תגית: Azure

Crazy Idea: Duolc, StretchOS and what Gazzilion Apps Really want [!OpenStack]

Yes, I am a DevOps, Big Data, Security kind of guy and I use Amazon AWS, Microsoft Azure and OpenStack, as well as other smaller players. But I like to take a new diverse, contrarian look at stuff the Cloud community seem to have kind of pre-determined agreement.

I am sitting at the OpenStack conference and learning about the cool news ways it can give you an edge. I believe that Open Source and OpenStack is at the heart of getting an edge. You need mature, fully supported vendor based platforms. But you also need at some points to move fast, faster, fastest. At that edge point Open Source and Open Stack are the tools you want to use.Those "free" toys, do have a cost spent in learning curves, education, cultural change and efforts to workaround cases of immaturity. When they mature, they join your base tool set as other new roughly edged opportunities arise.

However, looking at Cloud platforms, it is clear what they ask for are applications that can be spread across many computing nodes. Most of the current applications enterprises use are not set for the cloud.

While everyone in the Cloud Community is expecting the Enterprise to re-write or convert their applications to the cloud, Enterprises naturally just want the job done.

What the "Legacy" applications want is "Duolc" ("Cloud" spelled in reverse) deployed on "StretchOS".

So "StretchOS", a term I just made up, should be able to group a bunch of resources and make it so it behaves as a unified single operating system running on a single computer. The CPU, Memory, Disk and Network resources will be highly available and processes will be able to be served on any of the computing resources.

I am not aware of someone developing something such as "StretchOS", but looking at the vast amount of applications that could immediately and effortlessly benefit of such a solution should attract a close look of entrepreneurs. This could be a cross-gap solution until most of the apps become cloud-enabled.

Now, as I dumped this crazy concept on your desk, I can go back to my Cloud deployments..

Launching Ubuntu VM on Windows Azure in less than 1 Min.

Yeh, you all are using Amazon AWS…

But sometimes when you get the urge to try something new, maybe control your AWS operation from an other cloud providers cloud, maybe try Azure 🙂

Here is how to quickly Launch a Ubuntu (or basically any Linux) VM on Windows Azure in less than 1 Min.

Firstly, you may want to set-up this environment for better Azure usage

  1. Sign up at Azure (Free Trial here) + Special free offers and discounts for MSDN Subscribers here
  2. Install the Windows Powershell for Azure (and/or Python and/or Azure command-line interface – CMD) from this link: http://azure.microsoft.com/en-us/downloads/
  3. For Powershell: Use Add-AzureAccount command to add your Windows Azure credentials to your local Powershell install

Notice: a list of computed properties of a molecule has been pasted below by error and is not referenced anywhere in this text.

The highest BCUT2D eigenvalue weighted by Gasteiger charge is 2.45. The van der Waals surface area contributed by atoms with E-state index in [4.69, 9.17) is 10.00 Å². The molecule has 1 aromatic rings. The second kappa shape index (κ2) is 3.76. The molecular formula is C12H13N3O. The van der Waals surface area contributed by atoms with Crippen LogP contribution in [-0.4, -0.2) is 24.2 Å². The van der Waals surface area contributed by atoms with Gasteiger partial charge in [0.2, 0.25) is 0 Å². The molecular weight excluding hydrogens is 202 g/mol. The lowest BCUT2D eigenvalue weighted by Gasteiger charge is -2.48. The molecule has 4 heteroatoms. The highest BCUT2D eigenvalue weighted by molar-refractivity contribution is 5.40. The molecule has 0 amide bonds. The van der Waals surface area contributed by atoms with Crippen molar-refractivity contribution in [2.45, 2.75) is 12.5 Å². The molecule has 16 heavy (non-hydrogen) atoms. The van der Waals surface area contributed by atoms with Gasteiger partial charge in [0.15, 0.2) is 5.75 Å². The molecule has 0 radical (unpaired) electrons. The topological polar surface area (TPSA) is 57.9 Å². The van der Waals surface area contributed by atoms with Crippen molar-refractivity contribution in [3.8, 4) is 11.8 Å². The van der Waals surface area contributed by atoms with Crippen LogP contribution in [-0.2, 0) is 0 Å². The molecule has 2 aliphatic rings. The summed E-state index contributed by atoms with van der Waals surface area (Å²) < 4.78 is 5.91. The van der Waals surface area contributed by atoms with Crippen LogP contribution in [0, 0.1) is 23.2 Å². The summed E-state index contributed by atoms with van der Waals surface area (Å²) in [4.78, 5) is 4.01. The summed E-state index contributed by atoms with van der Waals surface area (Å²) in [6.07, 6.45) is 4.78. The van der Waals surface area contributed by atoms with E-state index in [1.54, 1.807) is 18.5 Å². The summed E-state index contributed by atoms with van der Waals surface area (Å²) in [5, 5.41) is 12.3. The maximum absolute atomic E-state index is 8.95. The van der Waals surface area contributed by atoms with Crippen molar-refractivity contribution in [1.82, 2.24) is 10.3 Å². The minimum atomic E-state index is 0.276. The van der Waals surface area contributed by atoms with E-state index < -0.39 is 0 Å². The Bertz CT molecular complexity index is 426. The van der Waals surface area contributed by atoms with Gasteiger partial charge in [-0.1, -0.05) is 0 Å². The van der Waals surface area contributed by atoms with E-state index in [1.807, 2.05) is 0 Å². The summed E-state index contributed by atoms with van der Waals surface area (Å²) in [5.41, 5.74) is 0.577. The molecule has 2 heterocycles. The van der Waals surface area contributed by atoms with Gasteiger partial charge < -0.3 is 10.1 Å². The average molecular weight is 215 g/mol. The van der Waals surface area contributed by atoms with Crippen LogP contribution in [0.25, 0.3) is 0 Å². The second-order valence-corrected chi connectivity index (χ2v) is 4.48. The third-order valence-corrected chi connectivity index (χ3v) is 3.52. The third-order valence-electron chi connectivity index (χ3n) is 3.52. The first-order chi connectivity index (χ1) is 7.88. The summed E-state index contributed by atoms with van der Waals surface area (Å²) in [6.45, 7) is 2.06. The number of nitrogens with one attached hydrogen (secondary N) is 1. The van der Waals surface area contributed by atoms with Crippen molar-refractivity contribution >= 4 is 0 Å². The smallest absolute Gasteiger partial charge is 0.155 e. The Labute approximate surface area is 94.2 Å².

Setting the Ubuntu VM:

Create the certificate for your new Ubuntu VM: (use Cygwin or any Linux):

openssl req -x509 -days 365 -newkey rsa:2048 -keyout myPrivateKey.key -out myCert.pem

More info: http://azure.microsoft.com/en-gb/documentation/articles/virtual-machines-linux-use-ssh-key/#generate-a-key-from-an-existing-openssh-compatible-key

Using the Azure Web Portal create a new Ubuntu or VM from the Azure templates and use the myCert.pem for the Azure new VM configuration

Prepare a Putty version of your Azure Cert for the VM:

openssl rsa -in ./myPrivateKey.key -out myPrivateKey_rsa

load myPrivateKey_rsa into puttygen and ask it to create a new private key of this
Use .ppk for the output of puttygen private key
Use the new .ppk file for putty ssh session to the Azure Linux VM

Power on the VM (at the Azure portal)

Use putty to login to the new VM (and now you can "sudo apt-get install awscli" or any other stuff you want to do on that Ubuntu VM)

Verifying VM Console & Logs:

Not simple…nothing yet like "aws ec2 get-console-output"

More info:

Simplifying Virtual Machine Troubleshooting using Azure Log Collector (March 2015) –  works for Windows VMs only!! Support for Linux VMs is on the works
Virtual machine console access (Jan 2015)

Verifying VM state in Powershell:

Use the command: Get-AzureVM

Microsoft's Cloud Platform System (CPS) vs. the World (VMware EVO:Rails and Amazon)

More bigs news from Microsoft – Microsoft's Cloud Platform System (CPS) –  (I call it Azure Cloud "Private Edition") –  a joint announcement from Microsoft and Dell, which offers a bundle including Dell Racks with expandble computing, storage and networking, running a private Azure cloud (on premise) that should look and work the same as Microsoft's public Azure offering.

You can create multiple tenants to represent different groups, organizations or sub-companies and lauch Windows and Linux instances. You can expand the hardware to support hundreds or thousands of VMs.

In continuation for its future Docker based Windows containers support for Windows Server and Azure, it looks like Microsoft is on a roll. This time, looks like its Cloud Platform System offering goes head to head with VMware's EVO:Rail offering, announced just few weeks ago in the VMware World 2014 conference. This is also an in-direct competition with Amazon's offerings, which could have a hit-run with customers massively using Microsoft's technologies.

This might also be a nice fresh innovative-direction for Dell, and certainly shows it is working hard to create new interesting offertings, which makes you wonder, what else is coming next.

Now its time to look deeper into the new system, maybe try and download the Windows Azure Pack and see how it can be used on your current hardware

What do you think?